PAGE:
This section is from "The Horticulturist, And Journal Of Rural Art And Rural Taste", by P. Barry, A. J. Downing, J. Jay Smith, Peter B. Mead, F. W. Woodward, Henry T. Williams. Also available from Amazon: Horticulturist and Journal of Rural Art and Rural Taste.
Ob! tell us not- that Parodist
Bloomed in the distant past, Ere Culture o'er the darkened world
Her radiant light had cast!
Oh! talk not of a Golden Age hi centuries dim and old, Before creative Art began
Her wonders to unfold!
No! Paradise is yet to come!
And in the Aiiare yean, With unimagined glories crowned,
The Golden Age appears.
The heaven-taught gardener's wondrous skill Shall wreath the Earth with flowers,
While new and luscious fruits shall grow Throughout her Eden bowers.
The world was but a wilderness,
Till Art's celestial birth Spread culture, like a robe of light,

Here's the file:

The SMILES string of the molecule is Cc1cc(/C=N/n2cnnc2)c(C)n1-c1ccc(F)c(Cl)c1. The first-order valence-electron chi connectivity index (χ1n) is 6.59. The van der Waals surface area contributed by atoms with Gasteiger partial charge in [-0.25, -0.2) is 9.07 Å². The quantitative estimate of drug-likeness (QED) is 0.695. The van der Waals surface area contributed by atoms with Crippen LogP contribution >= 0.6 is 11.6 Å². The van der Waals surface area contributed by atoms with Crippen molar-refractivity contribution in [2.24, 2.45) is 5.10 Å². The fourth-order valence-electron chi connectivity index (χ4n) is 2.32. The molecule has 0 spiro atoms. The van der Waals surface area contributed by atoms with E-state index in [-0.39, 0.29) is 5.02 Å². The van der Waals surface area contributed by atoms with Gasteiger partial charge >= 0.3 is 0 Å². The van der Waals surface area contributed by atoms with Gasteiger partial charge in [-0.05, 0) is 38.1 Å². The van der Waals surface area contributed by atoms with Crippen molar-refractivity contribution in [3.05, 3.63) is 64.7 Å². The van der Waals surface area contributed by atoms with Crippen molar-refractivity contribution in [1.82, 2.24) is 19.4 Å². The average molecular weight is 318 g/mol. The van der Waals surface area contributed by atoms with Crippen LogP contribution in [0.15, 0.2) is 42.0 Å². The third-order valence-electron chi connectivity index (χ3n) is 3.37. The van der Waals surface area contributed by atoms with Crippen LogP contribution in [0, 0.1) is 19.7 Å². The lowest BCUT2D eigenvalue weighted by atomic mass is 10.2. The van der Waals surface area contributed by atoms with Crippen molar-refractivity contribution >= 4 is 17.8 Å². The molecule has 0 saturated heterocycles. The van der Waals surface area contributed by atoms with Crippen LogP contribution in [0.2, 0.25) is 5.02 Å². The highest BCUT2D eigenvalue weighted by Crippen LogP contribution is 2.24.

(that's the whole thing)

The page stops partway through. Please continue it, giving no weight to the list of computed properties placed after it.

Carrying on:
O'er all the joyful Earth.
Wild grasses wared their scanty store
Over the untitled plain. That now, with life and bounty filled,
Bend down their ripened grain.
The wild-wood briar waited long
For love, that should disclose, By Art's sweet power, from meagre buds
The full and blushing rose.
8our grew the rough and stinted crab
Within the thorn tree's shade. Where now, amid the glancing leaves,
Through Culture's magic aid-Swells forth the Apple's glowing cheek,
With juices rich and rare, And hangs, with melting nectar filled,
The templing golden Pear.
And, in the Future's brightening yean,
Progression's law divine, Unfolding still, with still new charms,
Shall make the landscape shine.
So that the day shall never dawn,
In which still fairer flowers And fruits more luscious shall not coma,
To bless this world of ours.
Then rosy Hope, with heaven-eyed Faith,
Shall cheer our labors wise, Till this once rough dark wilderness
Shall change to Paradise.
Deiham, Mass., May, 1852.